Tokenization: Vault or Vaultless?
In the world of security, vaults are commonly used to protect valuable items from theft or exposure. Images of bank vaults or floor safes probably come to mind, but they’re far from the only types of vaults used to keep their contents safe and secure. Protecting intangible things such as data requires a different kind of vaulting, one that provides abstraction from the data’s original form and location. In the case of the security technologies of encryption and tokenization, these vaults can also store encryption keys and additional information necessary for keeping sensitive data secure. These are the category of vaults we will be covering in this post.
So, what is a tokenization vault? For an organization using tokenization to secure and deidentify their sensitive data, a tokenization vault is a secure database where the organization’s original sensitive data is stored after it’s been removed from internal systems and exchanged for a nonsensitive placeholder token. Many tokenization service providers and other data protection companies use these tokenization vaults to protect information until it needs to be retrieved to make a payment, identify an individual, or serve a variety of other purposes. In the instance of tokenization, these are referred to as tokenization vaults, and they can be either on-premises or cloud-based. TokenEx’s method of vaulting is cloud-based due to its lower overhead, greater storage capacity, and scope-reducing capabilities. In other words, it’s more affordable and effective at reducing compliance scope to use a cloud-based tokenization vault. These benefits can be even greater for organizations whose environments are suited for “vaultless” tokenization.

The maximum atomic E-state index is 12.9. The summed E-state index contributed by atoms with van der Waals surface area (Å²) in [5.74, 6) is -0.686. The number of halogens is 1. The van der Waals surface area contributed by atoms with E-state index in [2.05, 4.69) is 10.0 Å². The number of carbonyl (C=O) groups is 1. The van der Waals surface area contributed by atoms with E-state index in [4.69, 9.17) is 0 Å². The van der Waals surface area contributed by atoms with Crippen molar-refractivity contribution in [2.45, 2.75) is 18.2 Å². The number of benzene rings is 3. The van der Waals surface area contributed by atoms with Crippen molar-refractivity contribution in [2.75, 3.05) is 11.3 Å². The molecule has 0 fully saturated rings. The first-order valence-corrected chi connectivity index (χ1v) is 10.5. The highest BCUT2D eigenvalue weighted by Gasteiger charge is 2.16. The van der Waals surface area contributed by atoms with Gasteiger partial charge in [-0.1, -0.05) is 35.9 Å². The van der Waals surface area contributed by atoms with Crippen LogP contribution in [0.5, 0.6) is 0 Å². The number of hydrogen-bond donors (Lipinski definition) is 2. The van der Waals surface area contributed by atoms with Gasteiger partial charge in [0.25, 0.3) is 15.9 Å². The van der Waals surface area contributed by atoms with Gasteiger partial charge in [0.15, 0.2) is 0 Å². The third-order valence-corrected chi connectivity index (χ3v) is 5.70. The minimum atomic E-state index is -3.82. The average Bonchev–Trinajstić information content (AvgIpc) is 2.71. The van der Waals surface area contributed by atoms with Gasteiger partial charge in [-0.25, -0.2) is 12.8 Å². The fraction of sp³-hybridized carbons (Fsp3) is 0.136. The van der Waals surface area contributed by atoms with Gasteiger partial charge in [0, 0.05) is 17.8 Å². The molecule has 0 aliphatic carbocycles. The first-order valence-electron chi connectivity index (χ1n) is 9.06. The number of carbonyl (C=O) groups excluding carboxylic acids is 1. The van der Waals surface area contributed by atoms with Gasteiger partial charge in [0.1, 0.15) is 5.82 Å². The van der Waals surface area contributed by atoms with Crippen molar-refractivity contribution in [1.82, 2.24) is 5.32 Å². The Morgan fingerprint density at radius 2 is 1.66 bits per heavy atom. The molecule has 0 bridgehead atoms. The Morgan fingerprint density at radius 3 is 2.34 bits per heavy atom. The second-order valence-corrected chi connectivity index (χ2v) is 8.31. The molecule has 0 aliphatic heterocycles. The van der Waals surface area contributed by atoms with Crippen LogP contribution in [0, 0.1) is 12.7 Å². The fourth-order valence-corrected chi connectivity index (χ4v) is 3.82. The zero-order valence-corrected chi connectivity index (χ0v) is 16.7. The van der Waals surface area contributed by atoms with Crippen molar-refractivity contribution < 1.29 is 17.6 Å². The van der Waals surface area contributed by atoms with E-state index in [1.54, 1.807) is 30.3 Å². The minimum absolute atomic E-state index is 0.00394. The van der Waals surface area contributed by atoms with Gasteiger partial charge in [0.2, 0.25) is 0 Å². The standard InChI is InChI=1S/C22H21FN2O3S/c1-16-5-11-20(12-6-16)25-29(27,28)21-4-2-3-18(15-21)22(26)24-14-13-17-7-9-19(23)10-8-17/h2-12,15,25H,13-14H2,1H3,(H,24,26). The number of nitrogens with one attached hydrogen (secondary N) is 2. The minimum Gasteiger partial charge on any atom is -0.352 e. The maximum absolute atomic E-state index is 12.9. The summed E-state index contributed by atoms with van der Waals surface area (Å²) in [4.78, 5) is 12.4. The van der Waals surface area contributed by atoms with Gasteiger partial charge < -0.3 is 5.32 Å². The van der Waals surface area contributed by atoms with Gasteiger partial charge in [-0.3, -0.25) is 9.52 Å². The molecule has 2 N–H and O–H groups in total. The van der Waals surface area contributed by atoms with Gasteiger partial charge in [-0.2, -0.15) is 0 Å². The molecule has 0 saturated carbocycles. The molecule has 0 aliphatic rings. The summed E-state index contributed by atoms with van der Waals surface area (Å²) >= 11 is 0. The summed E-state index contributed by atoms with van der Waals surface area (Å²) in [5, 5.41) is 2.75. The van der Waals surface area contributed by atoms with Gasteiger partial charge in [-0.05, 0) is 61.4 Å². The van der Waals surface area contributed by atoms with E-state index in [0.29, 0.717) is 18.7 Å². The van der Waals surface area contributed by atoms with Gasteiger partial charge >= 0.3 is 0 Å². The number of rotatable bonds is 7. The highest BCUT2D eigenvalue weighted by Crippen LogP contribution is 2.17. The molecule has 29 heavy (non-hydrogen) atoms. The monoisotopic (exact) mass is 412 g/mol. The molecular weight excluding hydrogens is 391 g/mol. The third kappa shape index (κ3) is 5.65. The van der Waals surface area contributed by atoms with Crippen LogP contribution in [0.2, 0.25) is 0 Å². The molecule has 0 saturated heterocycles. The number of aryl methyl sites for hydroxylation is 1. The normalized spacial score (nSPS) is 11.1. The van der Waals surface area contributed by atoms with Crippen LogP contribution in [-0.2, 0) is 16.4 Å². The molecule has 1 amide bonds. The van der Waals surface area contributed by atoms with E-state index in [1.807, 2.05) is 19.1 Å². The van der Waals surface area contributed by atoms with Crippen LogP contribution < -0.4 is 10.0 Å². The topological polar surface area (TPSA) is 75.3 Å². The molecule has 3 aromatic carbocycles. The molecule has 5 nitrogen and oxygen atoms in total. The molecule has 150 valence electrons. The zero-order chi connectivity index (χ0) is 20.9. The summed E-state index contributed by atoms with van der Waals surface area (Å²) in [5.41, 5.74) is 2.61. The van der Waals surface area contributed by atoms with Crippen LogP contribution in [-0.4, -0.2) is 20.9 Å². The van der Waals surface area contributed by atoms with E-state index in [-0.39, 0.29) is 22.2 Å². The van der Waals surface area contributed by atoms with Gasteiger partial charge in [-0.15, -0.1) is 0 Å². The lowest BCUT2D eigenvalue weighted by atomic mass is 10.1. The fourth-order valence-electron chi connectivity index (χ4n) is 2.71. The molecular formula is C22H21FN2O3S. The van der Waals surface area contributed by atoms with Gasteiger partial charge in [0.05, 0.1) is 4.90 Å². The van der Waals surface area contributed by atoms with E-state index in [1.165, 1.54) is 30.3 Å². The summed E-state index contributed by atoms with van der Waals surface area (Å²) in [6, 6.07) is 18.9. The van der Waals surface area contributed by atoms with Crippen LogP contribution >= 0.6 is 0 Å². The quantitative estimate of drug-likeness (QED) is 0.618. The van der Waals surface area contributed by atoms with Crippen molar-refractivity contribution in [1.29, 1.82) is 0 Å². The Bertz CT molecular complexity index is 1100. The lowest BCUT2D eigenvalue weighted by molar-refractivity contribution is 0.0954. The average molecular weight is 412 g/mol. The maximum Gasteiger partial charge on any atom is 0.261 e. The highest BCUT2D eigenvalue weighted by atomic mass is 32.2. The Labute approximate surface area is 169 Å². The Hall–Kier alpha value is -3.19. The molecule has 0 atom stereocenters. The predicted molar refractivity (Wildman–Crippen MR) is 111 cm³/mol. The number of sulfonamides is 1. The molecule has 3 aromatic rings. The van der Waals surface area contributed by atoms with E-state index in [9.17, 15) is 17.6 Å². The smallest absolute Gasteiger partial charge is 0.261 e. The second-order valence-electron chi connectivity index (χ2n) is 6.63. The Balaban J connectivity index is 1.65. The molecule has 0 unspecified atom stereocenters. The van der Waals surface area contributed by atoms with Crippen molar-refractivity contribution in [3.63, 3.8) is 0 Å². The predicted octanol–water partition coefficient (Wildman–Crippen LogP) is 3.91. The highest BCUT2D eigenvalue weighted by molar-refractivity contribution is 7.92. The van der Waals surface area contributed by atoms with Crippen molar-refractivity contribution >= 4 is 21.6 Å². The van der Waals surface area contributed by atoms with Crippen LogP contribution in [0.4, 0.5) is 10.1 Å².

Many tokenization service providers support only vaulted or on-premises tokenization, but the TokenEx Cloud Security Platform offers vaultless tokenization options to better serve the needs of our customers. Although vaultless will not be the appropriate solution for all customers, in the right use cases, it can result in more efficient performance, lower costs, and other benefits. Here is a breakdown of the two options for tokenization vaulting.
Cloud-Based Tokenization: Vault vs. Vaultless
Vaulted tokenization utilizes a database, or tokenization “vault,” to store a mapping between the tokenized sensitive data, such as a credit card number, and the corresponding token. Conversely, vaultless tokenization generates the token solely via an algorithm, so when detokenization is required, the token can be used to determine the original value without needing a tokenization vault to look it up.
In terms of token schemes, both vaultless and vaulted tokenization allow you to retain elements of the original data, such as the first six and last four numbers of the credit card primary account number (PAN). Although vaulted tokenization enables you to select numeric payment card information (PCI) tokens, all vaultless tokens will have alphanumeric values between the portions of the PAN that are retained. For many customers, this will not be an issue, but for those with specialized or numeric token schemes, vaulted tokenization remains the preferred platform.